Courtesy of Lowell PTA: A pathway along Lowell Elementary was closed in September 2016 and remained that way for more than a year due to issues of discarded needles and unsanctioned camping.
Courtesy of Lowell PTA: A pathway along Lowell Elementary was closed in September 2016 and remained that way for more than a year due to issues of discarded needles and unsanctioned camping.

The 2018 budget passed by the Seattle City Council on Monday included $1.3 million in funding for opening a safe consumption space in the city, with Capitol Hill the most likely neighborhood for it.

VOCAL-WA has been a longtime advocate of safe consumption spaces, and has been working with the Capitol Hill Community Council to educate and gather support for siting an SCS in the neighborhood.

VOCAL-WA and CHCC worked together last year to bring a SAFE SHAPE Exhibit to Seattle, showing how a drug consumption site might work.

VOCAL-WA coordinator Patricia Sully said during public comments at Monday’s Seattle City Council meeting that it was 14 years ago that former councilmember Nick Licata talked about the need for a safe consumption space in Capitol Hill.

“It’s been 14 years since a councilmember first brought this up,” she said, “and there’s been thousands of deaths, thousands of incarcerations, thousands and thousand and thousands of incidents of harm.”

The King County Board of Health in mid-January unanimously approved a final report by the Heroin and Prescription Opiate Addiction Task Force, which recommended piloting two Community Health Engagement Locations (CHELs) — one in Seattle and one outside the city.

There were 229 heroin and prescription overdose deaths in King County in 2015. Heroin succeeded prescription opioids as the primary cause of opioid overdose deaths in 2013, according to the task force report.

Marlys McConnell, a member of the Yes to SCS campaign, told the city council about her son, Andrew, who died from a heroin overdose on Jan. 6, 2015. He was 27.

“Andrew wanted very much to find recovery,” she said, “and he had hopes and dreams for his future like most of us do.”

Andrew entered treatment six month prior to his death, McConnell said, adding the stigmas surrounding heroin users had an effect on her son.

“He felt trashy,” she said. “He felt stigmatized and he felt ashamed, and I feel convinced that played a part in his death.”

Sully said it was critical to retain the $1.3 million in the city’s 2018 budget to create a safe consumption space.

Councilmember Rob Johnson sponsored the budget item, which started at $500,000, rose to $800,000 and ended at $1.3 million.

“He’s good at finding ways to fund things that don’t do harm to other priorities,” said Lisa Daugaard, executive director of the Public Defenders Association. Vocal-WA is a membership-project of PDA.

The SCS is being funded through the general fund by taking several capital projects out and covering the expense by using the city’s bonding authority, or “sweeping pennies into a dustbin,” Johnson told the Capitol Hill Times.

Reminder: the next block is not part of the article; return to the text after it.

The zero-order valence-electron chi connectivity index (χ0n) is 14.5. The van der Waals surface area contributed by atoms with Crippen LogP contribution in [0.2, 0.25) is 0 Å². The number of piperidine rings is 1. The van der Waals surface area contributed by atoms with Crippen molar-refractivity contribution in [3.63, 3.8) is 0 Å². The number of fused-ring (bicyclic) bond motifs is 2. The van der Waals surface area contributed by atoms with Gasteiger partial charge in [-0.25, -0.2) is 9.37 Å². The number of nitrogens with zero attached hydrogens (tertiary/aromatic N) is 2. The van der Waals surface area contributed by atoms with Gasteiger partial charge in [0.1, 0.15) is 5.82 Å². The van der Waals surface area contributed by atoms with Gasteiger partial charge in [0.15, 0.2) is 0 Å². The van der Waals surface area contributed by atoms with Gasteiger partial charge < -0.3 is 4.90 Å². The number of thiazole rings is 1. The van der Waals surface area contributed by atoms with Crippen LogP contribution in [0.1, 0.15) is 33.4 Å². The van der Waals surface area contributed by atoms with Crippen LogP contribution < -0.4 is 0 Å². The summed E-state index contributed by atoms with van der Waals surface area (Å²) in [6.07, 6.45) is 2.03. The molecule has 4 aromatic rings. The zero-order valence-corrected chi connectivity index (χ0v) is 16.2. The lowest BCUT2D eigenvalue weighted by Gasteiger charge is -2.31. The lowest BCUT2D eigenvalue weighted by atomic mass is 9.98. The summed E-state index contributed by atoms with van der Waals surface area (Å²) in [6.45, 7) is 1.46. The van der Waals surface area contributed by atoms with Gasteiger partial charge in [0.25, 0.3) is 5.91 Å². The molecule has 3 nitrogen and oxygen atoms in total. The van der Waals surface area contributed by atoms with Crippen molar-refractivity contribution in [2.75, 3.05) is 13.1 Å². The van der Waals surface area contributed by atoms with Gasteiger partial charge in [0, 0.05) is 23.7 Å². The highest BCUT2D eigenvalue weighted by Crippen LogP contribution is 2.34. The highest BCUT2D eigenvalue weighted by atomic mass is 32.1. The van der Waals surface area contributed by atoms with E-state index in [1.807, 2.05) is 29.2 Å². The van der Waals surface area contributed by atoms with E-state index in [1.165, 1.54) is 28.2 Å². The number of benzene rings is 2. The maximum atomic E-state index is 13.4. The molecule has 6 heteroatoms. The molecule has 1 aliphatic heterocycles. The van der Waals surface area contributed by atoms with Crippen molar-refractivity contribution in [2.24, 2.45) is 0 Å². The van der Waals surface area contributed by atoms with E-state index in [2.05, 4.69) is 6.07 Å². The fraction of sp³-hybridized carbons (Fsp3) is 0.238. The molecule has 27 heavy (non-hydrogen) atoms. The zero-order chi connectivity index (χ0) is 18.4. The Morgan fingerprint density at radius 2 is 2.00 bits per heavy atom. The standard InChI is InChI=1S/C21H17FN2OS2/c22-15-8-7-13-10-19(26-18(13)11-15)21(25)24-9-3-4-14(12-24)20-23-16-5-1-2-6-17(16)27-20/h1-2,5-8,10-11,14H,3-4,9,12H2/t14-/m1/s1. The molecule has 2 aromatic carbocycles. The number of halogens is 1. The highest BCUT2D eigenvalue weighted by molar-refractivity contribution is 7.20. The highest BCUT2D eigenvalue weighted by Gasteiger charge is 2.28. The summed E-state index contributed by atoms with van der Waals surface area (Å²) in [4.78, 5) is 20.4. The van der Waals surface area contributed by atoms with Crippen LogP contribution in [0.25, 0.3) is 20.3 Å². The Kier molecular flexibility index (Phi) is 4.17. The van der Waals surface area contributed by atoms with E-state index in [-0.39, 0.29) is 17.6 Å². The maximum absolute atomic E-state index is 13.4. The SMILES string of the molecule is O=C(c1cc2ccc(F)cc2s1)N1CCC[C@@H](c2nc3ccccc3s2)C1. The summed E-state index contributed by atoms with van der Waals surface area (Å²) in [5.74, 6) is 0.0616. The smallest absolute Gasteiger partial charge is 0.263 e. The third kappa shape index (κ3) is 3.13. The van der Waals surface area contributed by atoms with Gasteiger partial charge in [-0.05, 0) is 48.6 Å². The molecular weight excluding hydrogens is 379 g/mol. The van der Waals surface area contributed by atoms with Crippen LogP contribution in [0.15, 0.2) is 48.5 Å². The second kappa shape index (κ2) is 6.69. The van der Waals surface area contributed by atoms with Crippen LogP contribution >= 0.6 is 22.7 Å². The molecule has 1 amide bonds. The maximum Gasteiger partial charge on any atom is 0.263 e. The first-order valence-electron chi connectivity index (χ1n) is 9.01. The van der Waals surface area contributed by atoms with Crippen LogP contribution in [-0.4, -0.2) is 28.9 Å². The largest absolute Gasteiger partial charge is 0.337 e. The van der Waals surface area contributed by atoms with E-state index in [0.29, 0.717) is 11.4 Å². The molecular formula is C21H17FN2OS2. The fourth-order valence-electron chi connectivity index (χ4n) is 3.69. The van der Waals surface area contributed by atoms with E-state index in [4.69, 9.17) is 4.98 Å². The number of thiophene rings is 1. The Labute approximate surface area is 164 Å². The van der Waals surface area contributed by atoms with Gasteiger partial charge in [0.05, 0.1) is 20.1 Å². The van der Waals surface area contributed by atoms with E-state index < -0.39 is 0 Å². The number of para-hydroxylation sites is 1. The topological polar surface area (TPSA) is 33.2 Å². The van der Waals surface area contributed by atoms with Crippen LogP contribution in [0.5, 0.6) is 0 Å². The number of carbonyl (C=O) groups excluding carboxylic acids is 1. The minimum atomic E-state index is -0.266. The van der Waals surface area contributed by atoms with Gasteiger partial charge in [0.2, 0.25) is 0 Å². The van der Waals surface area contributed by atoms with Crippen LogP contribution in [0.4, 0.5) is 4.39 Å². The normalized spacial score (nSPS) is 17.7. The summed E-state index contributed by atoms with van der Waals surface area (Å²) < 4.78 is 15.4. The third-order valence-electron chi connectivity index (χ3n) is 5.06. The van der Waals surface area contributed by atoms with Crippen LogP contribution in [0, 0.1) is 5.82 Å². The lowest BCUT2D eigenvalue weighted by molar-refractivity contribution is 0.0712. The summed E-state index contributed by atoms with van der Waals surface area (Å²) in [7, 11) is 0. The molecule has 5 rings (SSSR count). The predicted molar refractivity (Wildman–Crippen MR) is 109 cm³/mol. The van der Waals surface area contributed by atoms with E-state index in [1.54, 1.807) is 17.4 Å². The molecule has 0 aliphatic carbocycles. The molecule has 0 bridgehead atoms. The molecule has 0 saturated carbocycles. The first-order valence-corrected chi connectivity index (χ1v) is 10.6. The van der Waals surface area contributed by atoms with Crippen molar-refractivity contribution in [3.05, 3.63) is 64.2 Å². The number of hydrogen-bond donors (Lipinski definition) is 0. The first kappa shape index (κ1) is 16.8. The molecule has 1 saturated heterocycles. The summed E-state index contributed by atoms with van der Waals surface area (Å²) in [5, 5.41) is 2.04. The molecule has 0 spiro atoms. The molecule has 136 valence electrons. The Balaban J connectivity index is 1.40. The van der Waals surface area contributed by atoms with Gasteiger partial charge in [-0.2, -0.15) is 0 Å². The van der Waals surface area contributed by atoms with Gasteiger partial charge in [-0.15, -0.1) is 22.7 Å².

Daugaard and Johnson both said they felt Capitol Hill was an obvious choice, both for its community support and the need.

“It’s a place where we see folks using in unsafe locations,” Johnson said.

At a recent Broadway Business Improvement Area meeting, it was announced that more than 400 needles had been removed from the corridor so far this year. Seattle Public Utilities reports it has collected and disposed of more than 32,000 hypodermic syringes throughout the city as part of its Sharps Collection Pilot Program that started a little more than a year ago.

Safe consumption spaces would enable people to come inside to take heroin under medical supervision and discard their paraphernalia safely, with access to overdose treatment that includes naloxone and oxygen.

The sites would also offer connections to basic medical treatment, medication-assisted treatment, detox services and inpatient and outpatient treatment and case management.

Daugaard said it would be best for the SCS to be sited on a government-owned property, as it would be less risky if Attorney General Jeff Sessions tries to shut it down. Seattle could be the first city in the country to have a site like this open with local funds.

“Finding government-owned pieces of property, particularly in Capitol Hill, may be a high bar for us,” Johnson said, “but we’re open to other concepts.”

Johnson said he put up a statement of legislative intent that asks the city to work with the county on siting the SCS, and a recommendation is expected to be provided to the city council by the end of February.

“This is one that’s popular enough that I imagine it will come to committee, but it doesn’t have to,” he said.

The $1.3 million doesn’t cover operational costs for the SCS, which Johnson said is estimated at $500,000-$600,000 annually.

Daugaard said King County is currently budgeting $500,000 in supportive financing.

Sully tells the Capitol Hill Times VOCAL-WA and CHCC will continue public outreach and education in the neighborhood about what safe consumption spaces are and what they are not.

“I think Capitol Hill is a very natural location because, of course there is a significant amount of outdoor drug use,” Sully said, “and it’s a location where we’ve gotten a lot of positive feedback from the neighborhood.”

There are posters that have been created that individuals and businesses can hang in their windows to show their support, Sully said, and distribution of those is expected to start after the holidays.

The Yes to SCS campaign is having a volunteer night 4-8 p.m. Thursday, Dec. 7, at 110 Prefontaine Place S., Suite 502.